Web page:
Discover how different nutritional plans, such as a low-glycaemic diet or a Mediterranean diet, can help protect against AMD. The Macular Degeneration Partnership’s AMD diet guide has some extra tips about which foods could help prevent AMD.


The two main treatments available to patients with wet AMD anti-VEGF injections or laser surgery, both invasive procedures which can be stressful for the patient.

For full details on how these treatments work, as well as names of all the kinds of medications used, the NHS has a clear guide outlining potential treatment options for AMD. This is also a useful resource when trying to explain treatment options to patients in a way which is easy to understand.

Additionally, understanding your patients’ stress could help ensure that AMD treatment is more likely to have a positive outcome. Read about reducing stress levels in the Harvard Health Stress Relief Guide.

4. Improve patient support

Being diagnosed with an eye disease can be a particularly challenging time for patients, and they are likely to be more prone to anxiety or depression as a result. For that reason, ensuring you can offer the right support to your patients is crucial.

The RNIB have an excellent guide to AMD, which can help patients to understand the condition. It also covers topics like recent diagnosis, living confidently and independently with AMD and treatment options. The sight loss charity also has plenty of downloadable resources to help patients with things such as emotional support, benefits and concessions, employment, leisure and money management.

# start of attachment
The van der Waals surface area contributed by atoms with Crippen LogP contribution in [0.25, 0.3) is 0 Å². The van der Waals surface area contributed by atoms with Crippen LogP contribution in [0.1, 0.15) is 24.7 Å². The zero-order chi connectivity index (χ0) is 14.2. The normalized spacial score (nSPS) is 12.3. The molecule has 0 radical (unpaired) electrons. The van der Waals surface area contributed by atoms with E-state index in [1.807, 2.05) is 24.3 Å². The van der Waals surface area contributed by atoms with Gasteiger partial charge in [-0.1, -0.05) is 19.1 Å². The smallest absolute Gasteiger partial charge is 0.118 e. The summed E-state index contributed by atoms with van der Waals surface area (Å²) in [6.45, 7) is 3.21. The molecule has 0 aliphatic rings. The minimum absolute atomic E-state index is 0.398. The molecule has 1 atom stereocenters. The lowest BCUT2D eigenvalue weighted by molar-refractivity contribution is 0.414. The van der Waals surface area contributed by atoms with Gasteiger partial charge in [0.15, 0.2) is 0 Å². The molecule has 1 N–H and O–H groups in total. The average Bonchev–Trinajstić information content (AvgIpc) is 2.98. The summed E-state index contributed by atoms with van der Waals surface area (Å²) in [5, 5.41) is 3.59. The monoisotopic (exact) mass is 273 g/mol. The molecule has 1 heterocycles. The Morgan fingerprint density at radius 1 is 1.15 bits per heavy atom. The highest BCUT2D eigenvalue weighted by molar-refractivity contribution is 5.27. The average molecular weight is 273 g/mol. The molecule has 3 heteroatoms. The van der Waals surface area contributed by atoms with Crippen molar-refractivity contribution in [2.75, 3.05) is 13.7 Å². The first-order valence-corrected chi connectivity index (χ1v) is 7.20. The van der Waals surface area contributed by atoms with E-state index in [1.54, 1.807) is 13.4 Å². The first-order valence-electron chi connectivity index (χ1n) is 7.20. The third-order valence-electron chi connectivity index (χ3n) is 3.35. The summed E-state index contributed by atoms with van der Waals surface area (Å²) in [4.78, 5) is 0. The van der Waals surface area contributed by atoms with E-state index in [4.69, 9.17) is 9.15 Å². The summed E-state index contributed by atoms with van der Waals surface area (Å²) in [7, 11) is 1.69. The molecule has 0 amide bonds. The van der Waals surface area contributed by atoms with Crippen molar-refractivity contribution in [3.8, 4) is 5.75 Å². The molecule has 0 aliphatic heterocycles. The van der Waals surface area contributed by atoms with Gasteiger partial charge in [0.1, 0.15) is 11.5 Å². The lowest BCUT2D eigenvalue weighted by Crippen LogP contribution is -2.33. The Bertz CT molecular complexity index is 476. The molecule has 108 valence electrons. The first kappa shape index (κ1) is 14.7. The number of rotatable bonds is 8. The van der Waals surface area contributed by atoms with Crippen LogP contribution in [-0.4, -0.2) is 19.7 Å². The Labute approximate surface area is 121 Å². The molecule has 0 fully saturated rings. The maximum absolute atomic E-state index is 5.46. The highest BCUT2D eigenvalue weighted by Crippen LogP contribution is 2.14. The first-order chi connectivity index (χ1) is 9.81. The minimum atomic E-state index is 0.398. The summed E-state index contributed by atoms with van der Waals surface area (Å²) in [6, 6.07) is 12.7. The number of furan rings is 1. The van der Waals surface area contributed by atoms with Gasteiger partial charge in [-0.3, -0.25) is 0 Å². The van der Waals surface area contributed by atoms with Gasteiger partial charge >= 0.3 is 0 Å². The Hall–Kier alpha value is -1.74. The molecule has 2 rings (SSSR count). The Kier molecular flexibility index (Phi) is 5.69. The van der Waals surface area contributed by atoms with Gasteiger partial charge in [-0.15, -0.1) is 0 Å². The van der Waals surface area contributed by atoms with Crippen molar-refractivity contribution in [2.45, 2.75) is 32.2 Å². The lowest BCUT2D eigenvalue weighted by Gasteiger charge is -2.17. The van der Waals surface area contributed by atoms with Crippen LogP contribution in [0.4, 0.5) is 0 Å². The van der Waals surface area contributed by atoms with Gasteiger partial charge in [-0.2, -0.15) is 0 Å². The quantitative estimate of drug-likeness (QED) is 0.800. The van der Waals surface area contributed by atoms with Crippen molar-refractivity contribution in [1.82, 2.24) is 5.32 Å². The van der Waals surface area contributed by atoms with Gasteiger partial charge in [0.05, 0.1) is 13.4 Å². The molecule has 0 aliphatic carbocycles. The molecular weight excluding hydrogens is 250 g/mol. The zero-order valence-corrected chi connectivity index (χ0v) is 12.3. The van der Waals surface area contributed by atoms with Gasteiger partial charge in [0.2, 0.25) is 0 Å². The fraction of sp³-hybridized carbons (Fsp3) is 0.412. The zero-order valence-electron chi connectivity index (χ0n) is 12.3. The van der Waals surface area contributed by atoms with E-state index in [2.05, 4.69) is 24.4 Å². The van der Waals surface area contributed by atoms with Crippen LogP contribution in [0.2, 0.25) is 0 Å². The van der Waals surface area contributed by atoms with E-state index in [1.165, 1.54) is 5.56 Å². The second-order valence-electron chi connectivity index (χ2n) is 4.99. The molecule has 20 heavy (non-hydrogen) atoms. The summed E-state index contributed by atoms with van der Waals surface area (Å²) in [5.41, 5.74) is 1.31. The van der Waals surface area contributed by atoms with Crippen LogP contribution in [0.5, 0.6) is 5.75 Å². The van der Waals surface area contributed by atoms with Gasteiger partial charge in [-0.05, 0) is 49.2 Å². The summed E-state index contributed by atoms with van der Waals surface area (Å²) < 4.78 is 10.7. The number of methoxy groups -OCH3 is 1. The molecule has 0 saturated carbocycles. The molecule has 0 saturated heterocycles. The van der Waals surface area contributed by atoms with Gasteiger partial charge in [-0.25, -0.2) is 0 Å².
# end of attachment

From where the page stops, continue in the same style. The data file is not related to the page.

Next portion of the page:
Thomas Pocklington Trust has also published a wide range of resources to help support AMD patients. These include a guide on how to register as blind or partially sighted and a housing guide for people with sight loss.

Familiarising yourself with patient support guides means you can quickly provide your patients with the right assistance, to ensure they can manage their eye health. This improves your in-practice efficiency and helps patients feel in control of their prognosis.

Another charity which provides useful guides is the Macular Society, with information on diagnosis and treatment, low vision aids, visual hallucinations and much more. The conditions section of the site also has a range of useful guides on living with macular conditions.

5. Raise awareness of AMD

There are also events throughout the year which you can attend to learn more about AMD. You’ll also have the opportunity to hear from other like-minded eye care professionals and raise awareness and funds for eye health charities. Events include:

  • Macular Week, which helps to raise awareness about AMD and its risk factors while fundraising for the Macular Society
  • AMD Awareness Month, which is an annual initiative from the American Academy of Ophthalmology to raise awareness of AMD and the need for early screening
  • Vitafoods Europe, an event showcasing top eye health supplementation products such as Kemin’s FloraGLO Lutein, and devices like the MPS II.

Events like these are an ideal way for eye care professionals to communicate with their patients about AMD and increase the rates of early screening.

Vision 2020 has an events page to help you keep up to date throughout the year.